Can You Take Dogs On Buses? Not What You May Think!

can you take dogs on buses

It’s a gorgeous day outside and you fancy taking your dog out for a stroll in the park. But it’s a little distance off and you don’t want to drive, or can’t drive. Hmm. What about the bus? Wait – can dogs go on buses?

Can You Take Dogs on Buses?

So, can I take a dog on the bus? It’s true- you can take your dog along with you for a bus ride. Almost every single bus company in the UK permits dogs on board on the bus. However, there are certain things to take into consideration. And there are exceptions.

Most bus companies in the UK allow dogs to accompany their owners onto the bus. This includes Arriva, Stagecoach, the Go-Ahead group, and First group buses.

In London, dogs can go on buses of the TfL group, independent of which bus company the charter originally belongs to. The decision, however, rests with the bus driver. If the bus driver says that your dog is okay to board, he can. However, you can also be refused, and certain things make a refusal likelier.

If you have a pet dog who is not on a line or leash, you may be turned away. Also, if there are multiple dogs on the bus already, you may be asked to not board with your dog.

There are companies like National Express, which do not allow dogs on board at all. However, even they make exceptions for service dogs and trained assistance dogs. But this means that the dog’s papers should be with you, because they will be checked before your dog is allowed on board.

This holds true for service dogs in most circumstances, when you want to take them on buses. Assistance and service dogs need to have identification papers, and you may need to show proof of ownership.

Even in dog friendly coaches, there are some rules to be followed.

  • Dogs are not allowed to sit on the seats in buses. Regardless of how big or small, your dog will have to sit on the floor near your feet or in the aisle.
  • Small dogs can be made to sit on your lap. That is usually allowed in buses that allow dogs.
  • Dogs are generally not allowed without a lead. In case of large dogs or aggressive dogs, a muzzle is recommended.
  • If the bus driver decides that your dog should not be on the bus, you are not allowed to ride on that bus with your dog.
  • If your dog is unruly or bad-tempered, or simply not trained well enough to obey your commands, he will not be allowed on board. If your dog acts up in the middle of the ride, you may be asked to get off.

Companies like National also require you to have your dog muzzled, if he belongs to the ‘Dangerous Breeds’ list. As a rule, smaller dogs are allowed but with the larger breeds, you need to check before you’ll be able to get on the bus. Even with small dogs, there must be either a crate, or a box, or a leash.

National also puts a one dog per person limit on dogs in buses. Also, on the Megabuses, only service animals are allowed, with their appropriate papers. National Express buses have the same rule regarding Assistance dogs.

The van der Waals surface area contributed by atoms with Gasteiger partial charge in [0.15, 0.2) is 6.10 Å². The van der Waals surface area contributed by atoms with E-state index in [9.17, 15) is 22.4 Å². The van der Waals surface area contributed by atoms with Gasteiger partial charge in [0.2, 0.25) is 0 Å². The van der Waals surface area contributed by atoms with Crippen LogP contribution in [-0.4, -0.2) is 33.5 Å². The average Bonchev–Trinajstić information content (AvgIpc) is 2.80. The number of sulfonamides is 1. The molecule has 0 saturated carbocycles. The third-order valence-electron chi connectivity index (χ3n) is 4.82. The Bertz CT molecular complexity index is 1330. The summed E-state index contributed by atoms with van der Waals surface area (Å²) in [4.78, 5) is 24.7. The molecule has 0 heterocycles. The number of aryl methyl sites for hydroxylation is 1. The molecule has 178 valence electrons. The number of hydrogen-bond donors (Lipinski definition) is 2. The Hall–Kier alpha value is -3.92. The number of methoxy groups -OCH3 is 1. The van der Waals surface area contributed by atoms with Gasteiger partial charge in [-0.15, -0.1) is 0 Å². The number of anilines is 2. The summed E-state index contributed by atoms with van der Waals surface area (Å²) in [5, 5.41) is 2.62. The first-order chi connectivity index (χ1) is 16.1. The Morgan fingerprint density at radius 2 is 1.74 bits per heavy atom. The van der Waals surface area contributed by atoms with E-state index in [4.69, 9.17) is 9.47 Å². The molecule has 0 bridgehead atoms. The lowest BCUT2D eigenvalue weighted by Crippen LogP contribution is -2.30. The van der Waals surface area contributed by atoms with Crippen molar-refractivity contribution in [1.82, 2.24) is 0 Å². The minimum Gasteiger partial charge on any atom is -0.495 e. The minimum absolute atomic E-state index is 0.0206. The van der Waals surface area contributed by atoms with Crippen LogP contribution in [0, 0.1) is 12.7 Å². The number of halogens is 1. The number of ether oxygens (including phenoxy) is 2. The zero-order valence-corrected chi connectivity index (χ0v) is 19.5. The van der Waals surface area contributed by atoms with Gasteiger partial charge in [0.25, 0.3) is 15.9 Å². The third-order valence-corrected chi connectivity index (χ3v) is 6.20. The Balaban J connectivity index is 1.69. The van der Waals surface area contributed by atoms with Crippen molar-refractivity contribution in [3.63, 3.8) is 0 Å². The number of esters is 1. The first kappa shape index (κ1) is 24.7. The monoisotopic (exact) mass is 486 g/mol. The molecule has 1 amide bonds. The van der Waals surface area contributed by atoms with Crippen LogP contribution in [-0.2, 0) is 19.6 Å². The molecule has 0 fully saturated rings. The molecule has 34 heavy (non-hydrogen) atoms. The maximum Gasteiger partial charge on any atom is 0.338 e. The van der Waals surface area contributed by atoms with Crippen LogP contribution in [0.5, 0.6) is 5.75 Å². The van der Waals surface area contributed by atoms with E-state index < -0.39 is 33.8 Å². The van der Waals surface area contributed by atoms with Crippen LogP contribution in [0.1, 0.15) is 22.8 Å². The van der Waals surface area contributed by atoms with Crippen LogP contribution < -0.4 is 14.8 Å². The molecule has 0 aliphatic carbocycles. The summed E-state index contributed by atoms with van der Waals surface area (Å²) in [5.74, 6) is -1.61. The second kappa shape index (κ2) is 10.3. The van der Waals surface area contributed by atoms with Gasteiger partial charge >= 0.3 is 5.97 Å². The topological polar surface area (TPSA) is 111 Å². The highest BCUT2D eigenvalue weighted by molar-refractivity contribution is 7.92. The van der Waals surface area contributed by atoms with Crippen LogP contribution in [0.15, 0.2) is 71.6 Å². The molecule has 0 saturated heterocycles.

You must also take into consideration that if your dog acts up during the bus ride, or if the other passengers complain because of his behavior, you and your dog can be asked to leave. The decision is always within the discretion of the bus driver.

Which brings us to the next consideration: does a dog on a bus need a ticket? What will the first dog bus fare be like? Or is there any dog fare charge?

Not always. Companies like Courtney require pet dogs to pay a £1 charge for the day, while service dogs, assistance dogs, and guide dogs do not need to be paid for. As long as the identification papers of the dog are on hand, the aid dogs can ride for free.

Metroline also allows dogs to travel free at all times, although the decision to allow the dog on board rests with the driver. Similarly, Reading buses offer a Doggy Rover Day Ticket, which you have to pay £1 for, and which allows you to take your dog all day long on all their buses.

As a general rule, service and assistance animals are allowed at all points, but pet dogs are subject to movement restrictions. But even there, most bus lines allow well behaved dogs on board.

As much fun as it can be to take a bus ride with your dog, you should take your dog’s perspective into account as well. Most dogs simply love being able to travel on a bus, once they’ve become accustomed to it. All the new sights, all the new smells, it quickly transforms into their favorite adventure.

However, not every dog can deal with being in close proximity with so many strangers. Some dogs get very overwhelmed by being surrounded by so many alien things. Or in the summer, when the heat can be overpowering, and the small, cramped space does a dog no favors. Taking a small bottle of water and a foldable dish, as well as some refreshing treats for your dog, is always recommended in such weather.

You have to make sure that your dog is calm and accepting of this setting, before placing him into it. You can always encourage him the first few times, by giving him treats and positive reinforcement. It will help your dog understand that going on the bus is a good thing. This will naturally also affect how often you’ll be able to take him on public transport later as well.

Finally, before taking your dog directly on the bus, take a quick look at the ‘Conditions of Carriage’ that that particular bus line follows. That is your guidebook for all the rules that you need to follow (and your dog), as well as how the bus rules work.

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